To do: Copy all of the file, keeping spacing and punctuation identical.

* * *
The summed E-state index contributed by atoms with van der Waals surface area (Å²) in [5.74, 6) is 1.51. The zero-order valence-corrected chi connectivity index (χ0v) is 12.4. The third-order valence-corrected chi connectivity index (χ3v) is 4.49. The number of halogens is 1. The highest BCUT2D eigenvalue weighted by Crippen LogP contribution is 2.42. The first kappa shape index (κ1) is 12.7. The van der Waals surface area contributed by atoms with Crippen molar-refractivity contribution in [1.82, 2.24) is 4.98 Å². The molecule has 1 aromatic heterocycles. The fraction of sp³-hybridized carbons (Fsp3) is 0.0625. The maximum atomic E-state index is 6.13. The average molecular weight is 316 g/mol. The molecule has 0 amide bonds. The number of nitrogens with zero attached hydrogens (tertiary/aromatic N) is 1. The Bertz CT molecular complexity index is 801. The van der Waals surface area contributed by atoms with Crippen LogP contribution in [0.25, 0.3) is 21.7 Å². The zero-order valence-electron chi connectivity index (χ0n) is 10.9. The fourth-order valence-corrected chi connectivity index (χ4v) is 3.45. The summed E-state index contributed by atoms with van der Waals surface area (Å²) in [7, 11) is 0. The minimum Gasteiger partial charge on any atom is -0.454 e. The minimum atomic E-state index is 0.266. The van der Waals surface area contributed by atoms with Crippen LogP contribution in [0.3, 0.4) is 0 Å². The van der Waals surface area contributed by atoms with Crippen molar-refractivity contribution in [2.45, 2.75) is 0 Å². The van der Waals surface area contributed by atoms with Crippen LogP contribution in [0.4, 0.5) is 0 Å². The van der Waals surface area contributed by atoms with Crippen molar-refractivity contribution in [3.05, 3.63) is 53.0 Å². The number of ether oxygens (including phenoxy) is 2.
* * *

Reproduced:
The summed E-state index contributed by atoms with van der Waals surface area (Å²) in [5.74, 6) is 1.51. The zero-order valence-corrected chi connectivity index (χ0v) is 12.4. The third-order valence-corrected chi connectivity index (χ3v) is 4.49. The number of halogens is 1. The highest BCUT2D eigenvalue weighted by Crippen LogP contribution is 2.42. The first kappa shape index (κ1) is 12.7. The van der Waals surface area contributed by atoms with Crippen molar-refractivity contribution in [1.82, 2.24) is 4.98 Å². The molecule has 1 aromatic heterocycles. The fraction of sp³-hybridized carbons (Fsp3) is 0.0625. The maximum atomic E-state index is 6.13. The average molecular weight is 316 g/mol. The molecule has 0 amide bonds. The number of nitrogens with zero attached hydrogens (tertiary/aromatic N) is 1. The Bertz CT molecular complexity index is 801. The van der Waals surface area contributed by atoms with Crippen LogP contribution in [0.25, 0.3) is 21.7 Å². The zero-order valence-electron chi connectivity index (χ0n) is 10.9. The fourth-order valence-corrected chi connectivity index (χ4v) is 3.45. The summed E-state index contributed by atoms with van der Waals surface area (Å²) in [7, 11) is 0. The minimum Gasteiger partial charge on any atom is -0.454 e. The minimum atomic E-state index is 0.266. The van der Waals surface area contributed by atoms with Crippen LogP contribution in [0.3, 0.4) is 0 Å². The van der Waals surface area contributed by atoms with Crippen molar-refractivity contribution in [2.45, 2.75) is 0 Å². The van der Waals surface area contributed by atoms with Crippen LogP contribution in [0.4, 0.5) is 0 Å². The van der Waals surface area contributed by atoms with Crippen molar-refractivity contribution in [3.05, 3.63) is 53.0 Å². The number of ether oxygens (including phenoxy) is 2.